Welcome to the Topic of Digital Humanities

My how the times have changed!

When thinking back on my relationship with historical research, my first thought is always of Eastern Washington University’s esteemed archivist Dr. Charlie Mutschler.  For decades he oversaw the JFK Library Special Collections and I remember, as clear as if it where yesterday, the horror on his face as I, in error, used a ballpoint pen in the research area.  Yes, this dates me, but as a member of Generation X I have experienced first-hand the vast changes to research methods within educational and workplace settings that have occurred over the past few, dare I say decades.  For example, my undergraduate experiences involved long hours in the library sorting through microfiche, card catalogs, with only limited access to online resources.  In contrast, many years later, my post-graduate experiences have involved sitting in coffee houses as I easily access JSTOR and other online resources. 

As I read through the many articles related to the topic of digital humanities, I was overwhelmed by what the field’s title encompassed, and how technological and expansive it all seems.  Wikipedia states that there is a general recognition that printed word is no longer the main medium for knowledge production and distribution.  This is clearly evident when examining how students learn and workers collaborate in today’s digital-based online structures.  Currently, when creating presentations or course lessons, I use an online presentation tool that maintains the copyright of my finished work. I research content using online open source databases, and I present and share the material using tools like Zoom, Google docs, SharePoint, or WordPress. There is no longer a need for hard copy reports as workplace and educational documentation and publications are stored and shared on the cloud.

The convenience of it all seems to be a time saving blessing and a much more accessible and equitable method of sharing knowledge.  However, this overwhelming abundance of easily attainable knowledge comes with a new set of challenges. Within the article State of the Field: Digital History, the authors discuss how the multifaceted features—associated with digital history—also require the expertise to ask the right questions.  Typing a single topic or keyword within a search engine or online database can result in an overwhelming amount of content to sift through. As a result, the accessibility of the knowledge becomes a cumbersome challenge to manage and navigate. This proves that even though the methods of maintaining and storing the knowledge has changed, the need for trained and educated individuals to help with the processes of research inquiry are still a valued and important aspect of humanist and historical research and scholarship.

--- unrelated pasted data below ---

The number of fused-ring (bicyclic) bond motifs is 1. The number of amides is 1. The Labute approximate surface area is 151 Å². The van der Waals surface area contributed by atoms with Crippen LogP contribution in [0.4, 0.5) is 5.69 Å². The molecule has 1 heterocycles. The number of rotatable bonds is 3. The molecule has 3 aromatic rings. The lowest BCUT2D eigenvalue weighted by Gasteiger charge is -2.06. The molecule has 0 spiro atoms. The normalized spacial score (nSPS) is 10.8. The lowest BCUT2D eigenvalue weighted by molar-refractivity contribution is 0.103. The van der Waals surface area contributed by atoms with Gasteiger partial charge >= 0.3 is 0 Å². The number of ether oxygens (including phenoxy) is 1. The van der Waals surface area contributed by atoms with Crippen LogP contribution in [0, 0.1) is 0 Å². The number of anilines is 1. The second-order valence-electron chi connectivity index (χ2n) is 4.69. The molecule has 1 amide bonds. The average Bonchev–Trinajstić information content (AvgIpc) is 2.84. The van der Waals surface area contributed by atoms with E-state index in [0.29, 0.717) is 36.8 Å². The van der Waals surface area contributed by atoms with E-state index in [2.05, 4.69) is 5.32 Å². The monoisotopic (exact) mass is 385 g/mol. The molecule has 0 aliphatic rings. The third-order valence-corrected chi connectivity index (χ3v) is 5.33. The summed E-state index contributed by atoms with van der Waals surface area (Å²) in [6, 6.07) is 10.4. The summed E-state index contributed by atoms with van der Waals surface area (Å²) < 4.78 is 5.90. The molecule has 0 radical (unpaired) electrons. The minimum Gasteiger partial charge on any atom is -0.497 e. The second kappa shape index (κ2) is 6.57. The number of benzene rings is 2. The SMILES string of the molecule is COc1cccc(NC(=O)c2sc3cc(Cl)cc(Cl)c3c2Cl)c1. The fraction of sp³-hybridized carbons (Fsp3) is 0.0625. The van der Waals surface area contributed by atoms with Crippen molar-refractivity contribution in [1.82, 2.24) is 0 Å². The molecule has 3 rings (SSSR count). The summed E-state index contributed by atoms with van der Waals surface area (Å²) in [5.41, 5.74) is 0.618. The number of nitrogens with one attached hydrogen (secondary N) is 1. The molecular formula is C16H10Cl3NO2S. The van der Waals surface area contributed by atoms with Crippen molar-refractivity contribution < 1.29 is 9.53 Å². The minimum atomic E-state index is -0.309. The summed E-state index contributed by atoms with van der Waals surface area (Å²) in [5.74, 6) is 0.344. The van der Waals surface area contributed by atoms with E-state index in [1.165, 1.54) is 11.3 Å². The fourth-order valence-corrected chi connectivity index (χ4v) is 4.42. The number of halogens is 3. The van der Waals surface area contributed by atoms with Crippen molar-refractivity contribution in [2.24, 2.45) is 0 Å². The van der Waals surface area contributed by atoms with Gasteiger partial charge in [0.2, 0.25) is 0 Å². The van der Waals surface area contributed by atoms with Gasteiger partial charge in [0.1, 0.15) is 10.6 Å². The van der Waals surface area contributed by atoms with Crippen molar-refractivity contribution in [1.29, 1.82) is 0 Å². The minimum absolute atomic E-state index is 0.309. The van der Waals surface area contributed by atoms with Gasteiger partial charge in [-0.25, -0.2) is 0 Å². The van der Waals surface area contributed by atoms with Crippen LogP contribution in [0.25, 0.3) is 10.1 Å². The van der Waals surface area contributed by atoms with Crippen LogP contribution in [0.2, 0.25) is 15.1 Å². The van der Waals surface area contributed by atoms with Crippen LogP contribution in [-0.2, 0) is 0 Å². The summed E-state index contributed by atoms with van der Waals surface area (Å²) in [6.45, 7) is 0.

Though I reminisce fondly on the more simplistic aspects of sitting quietly (pencil in hand) in the library, reviewing and carefully handling primary sources within an archival setting, I also see the value and convenience associated with unlimited access to the wide variety of digital resources currently available online.  However, the larger and more challenging question facing those within the field of digital humanities is how best to maintain and organize the overwhelming amount media currently requiring preservation.  However, that is a topic of discussion for another day.

  1. Melissa, I love the Christmas theme of your blog post, way to get into the holiday spirit! It’s very lovely.…

  2. Nice blog! I’m super curious now about that valley for Hallmark movies. How’s the Christmas historian field looking these days??

  3. I hate you – this is that good.

  4. Enjoyed your synopsis, of the book. I think he spent more time talking about the Americans. If he spoke of…

2 Replies to “Welcome to the Topic of Digital Humanities”

  1. Do you feel anything lost in that contrast between sifting through physical documents and navigating JSTOR? Like the “old book smell” you don’t get when you read a Kindle book? Even in my undergrad work, we were mostly reliant on digital publications and my visits to the library were usually to access videos or the random physical book I needed that they actually carried.

    I wonder if these things are similar to many other tech leaps where there’s a learning curve, but we end up not missing the old way except for nostalgia. (Like, how many people go out and buy cassette tapes because they prefer listening to music that way, or actually listen to that record player they bought because it “just sounds better?”)

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